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Before reading Memoria ciudadana, I didn’t know who Gustavo Coronel was. I don’t follow his blog Las Armas de Coronel, much less read El petróleo viene de la luna, the first part of his memoirs. So at first, I was lost dipping into his life in 1983, just out of PDVSA and invited as a fellow in Harvard University, eventually working for the Inter-American Development Bank.

It’s not until 1989, in a meeting with then president Carlos Andrés Pérez, when you start to understand the mentality that defines the man, when he said to CAP: “I want to work in the public sector, preferably in a rundown entity.”

His experience is quite valuable and it’s really the main draw of the book. During his time at CVG, for example, he witnesses the problem of a public enterprise that’s too large to be manageable but, at the same time, too important to be dismantled.

Having worked in key positions at PDVSA, CVG and the Puerto Cabello docks—the latter two told in Memoria Ciudadana—his insight in the inner workings of Venezuelan bureaucracy is key to understand the root of many of today’s vices in what appeared to be the successful state-owned companies of the time.

During his time at CVG, for example, he witnesses the problem of a public enterprise that’s too large to be manageable but, at the same time, too important to be dismantled.

The book becomes engrossing early on, when it reaches the 90s, particularly in 1998, when Hugo Chávez is running for president and Coronel finds himself in the campaign trail, as a team member for his rival, former Carabobo governor Henrique Salas Römer. As Coronel puts it, “The country yearned for a radical change… and it got it.”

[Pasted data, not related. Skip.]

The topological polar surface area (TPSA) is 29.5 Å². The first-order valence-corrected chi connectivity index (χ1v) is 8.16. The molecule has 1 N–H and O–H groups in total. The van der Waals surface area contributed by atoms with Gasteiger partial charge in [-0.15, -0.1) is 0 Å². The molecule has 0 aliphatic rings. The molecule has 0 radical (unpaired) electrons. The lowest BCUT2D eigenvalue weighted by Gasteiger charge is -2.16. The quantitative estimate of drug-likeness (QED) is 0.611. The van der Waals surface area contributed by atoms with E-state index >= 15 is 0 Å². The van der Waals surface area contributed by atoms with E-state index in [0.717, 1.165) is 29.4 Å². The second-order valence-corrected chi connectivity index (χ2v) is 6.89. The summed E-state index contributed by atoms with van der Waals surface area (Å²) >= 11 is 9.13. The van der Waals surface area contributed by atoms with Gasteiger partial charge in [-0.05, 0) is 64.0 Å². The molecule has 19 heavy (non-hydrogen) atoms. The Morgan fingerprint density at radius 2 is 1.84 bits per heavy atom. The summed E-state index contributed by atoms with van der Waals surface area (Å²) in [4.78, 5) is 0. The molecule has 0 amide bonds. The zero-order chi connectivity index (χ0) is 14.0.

From the beginning, Coronel saw the signs of today’s tragedy. The approval of the 1999 Constitution, the autonomy loss of the Central Bank and PDVSA, the early corruption scandals, the growing personality cult, the Bolivarian Circles and the introduction of Pre-Military Training in schools are just some of the omens.

Like many Venezuelans who opposed the Bolivarian Revolution since its inception, he becomes a defenseless witness in the dismantling of the country’s democratic institutions, not understanding the complicity of otherwise intelligent, laborious, upstanding citizens in an authoritarian regime that would cause everyone else’s ruin.

He writes, for instance, that “if I, a simple citizen, was capable of seeing the Venezuelan tragedy and all its horrifying outreach in the second year of the chavista regime, why didn’t the opposition leadership? Was it ignorance?  Cowardice? Indifference? Or collaborationism?”

“if I, a simple citizen, was capable of seeing the Venezuelan tragedy and all its horrifying outreach in the second year of the chavista regime, why didn’t the opposition leadership?”